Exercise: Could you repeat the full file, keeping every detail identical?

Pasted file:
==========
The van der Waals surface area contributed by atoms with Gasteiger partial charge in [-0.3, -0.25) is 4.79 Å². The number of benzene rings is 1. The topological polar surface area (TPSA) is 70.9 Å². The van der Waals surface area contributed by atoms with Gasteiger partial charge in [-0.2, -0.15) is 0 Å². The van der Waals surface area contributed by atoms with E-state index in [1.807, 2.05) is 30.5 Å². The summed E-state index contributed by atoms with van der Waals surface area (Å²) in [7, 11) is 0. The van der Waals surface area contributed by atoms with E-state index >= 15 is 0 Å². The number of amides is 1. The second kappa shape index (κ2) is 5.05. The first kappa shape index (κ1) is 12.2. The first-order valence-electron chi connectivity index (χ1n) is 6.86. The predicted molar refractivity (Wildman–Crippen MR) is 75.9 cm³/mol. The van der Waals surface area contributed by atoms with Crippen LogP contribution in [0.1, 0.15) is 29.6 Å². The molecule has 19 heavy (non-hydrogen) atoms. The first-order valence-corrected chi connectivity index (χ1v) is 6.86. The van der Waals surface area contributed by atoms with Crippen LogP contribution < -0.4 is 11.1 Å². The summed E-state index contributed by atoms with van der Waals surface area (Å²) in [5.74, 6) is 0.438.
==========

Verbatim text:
The van der Waals surface area contributed by atoms with Gasteiger partial charge in [-0.3, -0.25) is 4.79 Å². The number of benzene rings is 1. The topological polar surface area (TPSA) is 70.9 Å². The van der Waals surface area contributed by atoms with Gasteiger partial charge in [-0.2, -0.15) is 0 Å². The van der Waals surface area contributed by atoms with E-state index in [1.807, 2.05) is 30.5 Å². The summed E-state index contributed by atoms with van der Waals surface area (Å²) in [7, 11) is 0. The van der Waals surface area contributed by atoms with E-state index >= 15 is 0 Å². The number of amides is 1. The second kappa shape index (κ2) is 5.05. The first kappa shape index (κ1) is 12.2. The first-order valence-electron chi connectivity index (χ1n) is 6.86. The predicted molar refractivity (Wildman–Crippen MR) is 75.9 cm³/mol. The van der Waals surface area contributed by atoms with Crippen LogP contribution in [0.1, 0.15) is 29.6 Å². The molecule has 19 heavy (non-hydrogen) atoms. The first-order valence-corrected chi connectivity index (χ1v) is 6.86. The van der Waals surface area contributed by atoms with Crippen LogP contribution < -0.4 is 11.1 Å². The summed E-state index contributed by atoms with van der Waals surface area (Å²) in [5.74, 6) is 0.438.